22 September 2014 | By Ony Minoarivelo and Mihaja Ramanantoanina
The annual Models in Population Dynamics and Ecology (MPDE) Conference, is one of the leading conferences that explore topics on ecological modelling. Hosted by the University of Turin, Italy, the conference took place from 25 – 29 August 2014. Among this year’s participants were C·I·B representatives, PhD student Ony Minoarivelo and former C·I·B student Dr Mihaja Ramanantoanina.
Ony Minoarivelo presented research that has been published in the scientific journal, Oikos. Her work developed a mathematical model that describes how insect pollinators and frugivorous (fruit-eating) birds ensure pollination and seed dispersal of their respective plant partners in large communities of plants and animals. Making use of published datasets of pollination and seed-dispersal networks, Ony found that the phylogenetic history of each animal and plant species present in a community plays an important role in shaping the organisation of pollination and seed-dispersal events of the entire community.
Ony explains that, “knowledge of the different factors that shape a well-organised structure in pollination and seed-dispersal networks is a step forward in realistically modelling these interactions.” “A better understanding of these interactions will help us to examine how these communities may respond towards environmental perturbations,” says Ony.
Mihaja’s work looked at a mathematical model for the spread of populations, in which the propagule pressure is measured as the propagule size (number of individuals) and composition (namely the distribution of dispersal abilities of the individuals). Dispersal abilities refer to an individual’s ability to move or fly, and are inherited from parents through traits such as leg length or wing shape. The results showed propagule pressure as an alternative explanation to the rate at which species spread, and that the expansion of a population’s range is determined by the ability of the individuals at the edge of the invasion. This suggests that data collected from the core of an invasion may underestimate the rate at which a population can spread from one area to a new area.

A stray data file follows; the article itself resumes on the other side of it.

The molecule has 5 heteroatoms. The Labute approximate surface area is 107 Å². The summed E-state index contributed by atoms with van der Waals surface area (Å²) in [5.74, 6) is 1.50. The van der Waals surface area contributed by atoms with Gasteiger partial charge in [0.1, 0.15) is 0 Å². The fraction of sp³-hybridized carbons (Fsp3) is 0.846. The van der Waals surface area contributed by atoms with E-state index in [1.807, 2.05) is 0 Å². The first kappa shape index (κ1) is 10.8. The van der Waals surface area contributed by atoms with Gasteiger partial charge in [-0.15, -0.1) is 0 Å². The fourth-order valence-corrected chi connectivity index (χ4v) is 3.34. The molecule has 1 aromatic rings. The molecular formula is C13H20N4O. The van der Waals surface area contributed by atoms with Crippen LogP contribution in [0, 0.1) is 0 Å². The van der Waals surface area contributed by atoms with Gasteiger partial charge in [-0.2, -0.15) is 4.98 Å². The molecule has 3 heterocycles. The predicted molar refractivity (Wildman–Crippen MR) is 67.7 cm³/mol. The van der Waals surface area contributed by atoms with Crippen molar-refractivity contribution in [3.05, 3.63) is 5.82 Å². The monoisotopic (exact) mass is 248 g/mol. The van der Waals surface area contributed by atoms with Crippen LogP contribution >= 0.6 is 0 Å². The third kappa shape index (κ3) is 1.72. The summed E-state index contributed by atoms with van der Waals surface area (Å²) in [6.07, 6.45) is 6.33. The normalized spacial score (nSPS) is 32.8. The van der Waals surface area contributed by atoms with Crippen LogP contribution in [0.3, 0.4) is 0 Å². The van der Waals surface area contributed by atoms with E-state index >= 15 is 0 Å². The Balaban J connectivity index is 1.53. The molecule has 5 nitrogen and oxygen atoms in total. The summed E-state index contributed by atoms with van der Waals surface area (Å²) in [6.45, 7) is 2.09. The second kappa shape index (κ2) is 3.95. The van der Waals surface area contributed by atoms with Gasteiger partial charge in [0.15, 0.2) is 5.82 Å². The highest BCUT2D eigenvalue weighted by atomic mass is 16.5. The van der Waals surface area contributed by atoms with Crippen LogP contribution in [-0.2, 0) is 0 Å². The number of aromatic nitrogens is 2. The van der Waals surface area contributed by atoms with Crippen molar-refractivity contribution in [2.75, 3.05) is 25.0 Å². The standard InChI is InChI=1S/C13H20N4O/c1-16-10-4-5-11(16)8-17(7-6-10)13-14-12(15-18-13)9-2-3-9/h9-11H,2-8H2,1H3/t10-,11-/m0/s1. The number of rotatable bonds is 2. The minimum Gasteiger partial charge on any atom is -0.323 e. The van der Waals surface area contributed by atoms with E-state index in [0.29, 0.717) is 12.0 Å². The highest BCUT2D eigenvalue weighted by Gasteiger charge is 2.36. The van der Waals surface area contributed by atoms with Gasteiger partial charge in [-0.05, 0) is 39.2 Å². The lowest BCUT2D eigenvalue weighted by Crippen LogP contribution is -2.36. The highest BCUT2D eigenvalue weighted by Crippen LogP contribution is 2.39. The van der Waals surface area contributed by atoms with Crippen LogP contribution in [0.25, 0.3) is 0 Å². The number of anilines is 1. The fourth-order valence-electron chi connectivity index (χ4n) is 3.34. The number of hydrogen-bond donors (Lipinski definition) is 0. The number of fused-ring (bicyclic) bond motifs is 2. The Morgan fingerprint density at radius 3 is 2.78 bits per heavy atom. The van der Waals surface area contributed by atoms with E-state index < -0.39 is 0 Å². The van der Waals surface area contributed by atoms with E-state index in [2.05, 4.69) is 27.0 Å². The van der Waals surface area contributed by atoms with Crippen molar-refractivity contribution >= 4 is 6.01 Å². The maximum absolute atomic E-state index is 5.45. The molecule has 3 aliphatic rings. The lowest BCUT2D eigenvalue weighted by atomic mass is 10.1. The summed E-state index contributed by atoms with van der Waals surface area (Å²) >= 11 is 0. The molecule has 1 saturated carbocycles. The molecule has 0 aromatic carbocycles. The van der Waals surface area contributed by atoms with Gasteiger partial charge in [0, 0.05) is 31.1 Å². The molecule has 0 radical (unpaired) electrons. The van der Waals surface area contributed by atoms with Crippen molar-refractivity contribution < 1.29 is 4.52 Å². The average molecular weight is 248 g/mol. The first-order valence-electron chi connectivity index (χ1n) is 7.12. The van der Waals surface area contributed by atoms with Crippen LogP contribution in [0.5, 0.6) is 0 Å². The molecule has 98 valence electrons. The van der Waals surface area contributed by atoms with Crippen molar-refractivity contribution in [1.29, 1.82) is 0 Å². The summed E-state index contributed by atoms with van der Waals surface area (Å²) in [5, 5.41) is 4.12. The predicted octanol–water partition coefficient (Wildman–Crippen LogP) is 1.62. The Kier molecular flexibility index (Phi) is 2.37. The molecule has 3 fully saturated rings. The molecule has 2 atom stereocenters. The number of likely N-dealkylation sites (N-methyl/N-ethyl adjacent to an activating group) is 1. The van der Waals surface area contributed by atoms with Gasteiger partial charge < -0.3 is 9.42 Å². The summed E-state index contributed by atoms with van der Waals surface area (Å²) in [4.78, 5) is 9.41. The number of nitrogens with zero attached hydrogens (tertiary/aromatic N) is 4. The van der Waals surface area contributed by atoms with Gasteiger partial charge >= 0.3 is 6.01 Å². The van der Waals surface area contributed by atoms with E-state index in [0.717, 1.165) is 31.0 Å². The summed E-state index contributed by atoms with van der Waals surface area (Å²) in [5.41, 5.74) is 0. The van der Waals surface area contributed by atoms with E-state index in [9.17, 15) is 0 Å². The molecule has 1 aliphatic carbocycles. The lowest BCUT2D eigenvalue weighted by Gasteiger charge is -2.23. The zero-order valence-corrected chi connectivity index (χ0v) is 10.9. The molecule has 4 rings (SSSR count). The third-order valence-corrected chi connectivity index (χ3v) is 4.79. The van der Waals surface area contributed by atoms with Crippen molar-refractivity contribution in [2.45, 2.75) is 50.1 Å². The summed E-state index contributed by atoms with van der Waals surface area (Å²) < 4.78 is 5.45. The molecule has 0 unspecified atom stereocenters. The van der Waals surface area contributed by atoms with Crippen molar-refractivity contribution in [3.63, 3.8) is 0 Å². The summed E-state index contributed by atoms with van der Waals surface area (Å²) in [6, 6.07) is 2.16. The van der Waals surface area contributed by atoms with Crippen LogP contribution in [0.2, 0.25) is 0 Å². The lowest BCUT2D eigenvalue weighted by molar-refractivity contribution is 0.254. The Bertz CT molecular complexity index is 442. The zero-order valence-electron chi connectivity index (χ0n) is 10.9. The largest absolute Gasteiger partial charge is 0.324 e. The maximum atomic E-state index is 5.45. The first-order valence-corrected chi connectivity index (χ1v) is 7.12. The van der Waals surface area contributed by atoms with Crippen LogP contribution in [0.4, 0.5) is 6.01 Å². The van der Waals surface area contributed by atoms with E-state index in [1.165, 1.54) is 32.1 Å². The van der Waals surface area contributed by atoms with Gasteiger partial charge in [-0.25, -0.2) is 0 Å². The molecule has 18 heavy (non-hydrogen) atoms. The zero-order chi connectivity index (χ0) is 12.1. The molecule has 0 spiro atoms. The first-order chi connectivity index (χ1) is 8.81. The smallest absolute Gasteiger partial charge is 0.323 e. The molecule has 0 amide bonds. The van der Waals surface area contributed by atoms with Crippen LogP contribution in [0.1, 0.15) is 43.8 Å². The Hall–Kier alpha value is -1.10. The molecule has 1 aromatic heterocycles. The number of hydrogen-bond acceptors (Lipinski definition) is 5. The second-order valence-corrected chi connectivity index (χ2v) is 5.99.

“This research gives biologists a more accurate estimate of the rate at which species expand their ranges – figures that are crucial for the timely management of invasive species.” says Mahaja Ramanantoanina, lead author of the paper published in PLoS ONE.
Read the papers
Minoarivelo, H. O., Hui, C., Terblanche, J. S., Kosakovsky Pond, S. L. and Scheffler, K. (2014), Detecting phylogenetic signal in mutualistic interaction networks using a Markov process model. Oikos. doi: 10.1111/oik.00857.